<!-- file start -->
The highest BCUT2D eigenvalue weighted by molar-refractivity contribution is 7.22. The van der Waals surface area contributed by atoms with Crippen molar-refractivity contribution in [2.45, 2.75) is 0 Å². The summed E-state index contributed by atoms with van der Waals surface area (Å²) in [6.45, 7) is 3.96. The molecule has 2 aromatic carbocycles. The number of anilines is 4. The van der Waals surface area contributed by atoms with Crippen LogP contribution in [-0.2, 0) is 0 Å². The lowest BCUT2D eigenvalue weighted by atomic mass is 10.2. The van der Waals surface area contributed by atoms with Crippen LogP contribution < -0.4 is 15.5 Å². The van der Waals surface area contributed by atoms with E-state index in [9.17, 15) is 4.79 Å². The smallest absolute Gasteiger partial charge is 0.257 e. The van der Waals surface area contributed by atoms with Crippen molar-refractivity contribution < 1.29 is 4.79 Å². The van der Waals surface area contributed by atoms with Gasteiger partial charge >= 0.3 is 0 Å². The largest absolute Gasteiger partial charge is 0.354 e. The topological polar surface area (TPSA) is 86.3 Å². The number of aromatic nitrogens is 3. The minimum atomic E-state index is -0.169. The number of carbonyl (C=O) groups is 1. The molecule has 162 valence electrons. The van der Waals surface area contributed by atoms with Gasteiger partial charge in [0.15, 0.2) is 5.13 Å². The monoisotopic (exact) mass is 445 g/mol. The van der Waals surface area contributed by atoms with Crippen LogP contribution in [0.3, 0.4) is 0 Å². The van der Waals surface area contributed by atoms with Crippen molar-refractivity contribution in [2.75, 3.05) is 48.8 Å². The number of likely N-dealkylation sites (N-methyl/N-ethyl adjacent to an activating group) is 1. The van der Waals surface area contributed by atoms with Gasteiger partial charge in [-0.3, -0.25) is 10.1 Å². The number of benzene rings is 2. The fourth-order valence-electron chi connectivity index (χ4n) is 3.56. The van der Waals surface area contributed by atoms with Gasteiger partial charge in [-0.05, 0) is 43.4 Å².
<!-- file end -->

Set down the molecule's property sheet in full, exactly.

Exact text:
The highest BCUT2D eigenvalue weighted by molar-refractivity contribution is 7.22. The van der Waals surface area contributed by atoms with Crippen molar-refractivity contribution in [2.45, 2.75) is 0 Å². The summed E-state index contributed by atoms with van der Waals surface area (Å²) in [6.45, 7) is 3.96. The molecule has 2 aromatic carbocycles. The number of anilines is 4. The van der Waals surface area contributed by atoms with Crippen LogP contribution in [-0.2, 0) is 0 Å². The lowest BCUT2D eigenvalue weighted by atomic mass is 10.2. The van der Waals surface area contributed by atoms with Crippen LogP contribution < -0.4 is 15.5 Å². The van der Waals surface area contributed by atoms with E-state index in [9.17, 15) is 4.79 Å². The smallest absolute Gasteiger partial charge is 0.257 e. The van der Waals surface area contributed by atoms with Crippen molar-refractivity contribution < 1.29 is 4.79 Å². The van der Waals surface area contributed by atoms with Gasteiger partial charge >= 0.3 is 0 Å². The largest absolute Gasteiger partial charge is 0.354 e. The topological polar surface area (TPSA) is 86.3 Å². The number of aromatic nitrogens is 3. The minimum atomic E-state index is -0.169. The number of carbonyl (C=O) groups is 1. The molecule has 162 valence electrons. The van der Waals surface area contributed by atoms with Gasteiger partial charge in [0.15, 0.2) is 5.13 Å². The monoisotopic (exact) mass is 445 g/mol. The van der Waals surface area contributed by atoms with Crippen LogP contribution in [0.3, 0.4) is 0 Å². The van der Waals surface area contributed by atoms with Crippen molar-refractivity contribution in [2.75, 3.05) is 48.8 Å². The number of likely N-dealkylation sites (N-methyl/N-ethyl adjacent to an activating group) is 1. The van der Waals surface area contributed by atoms with Gasteiger partial charge in [-0.3, -0.25) is 10.1 Å². The number of benzene rings is 2. The fourth-order valence-electron chi connectivity index (χ4n) is 3.56. The van der Waals surface area contributed by atoms with Gasteiger partial charge in [-0.05, 0) is 43.4 Å².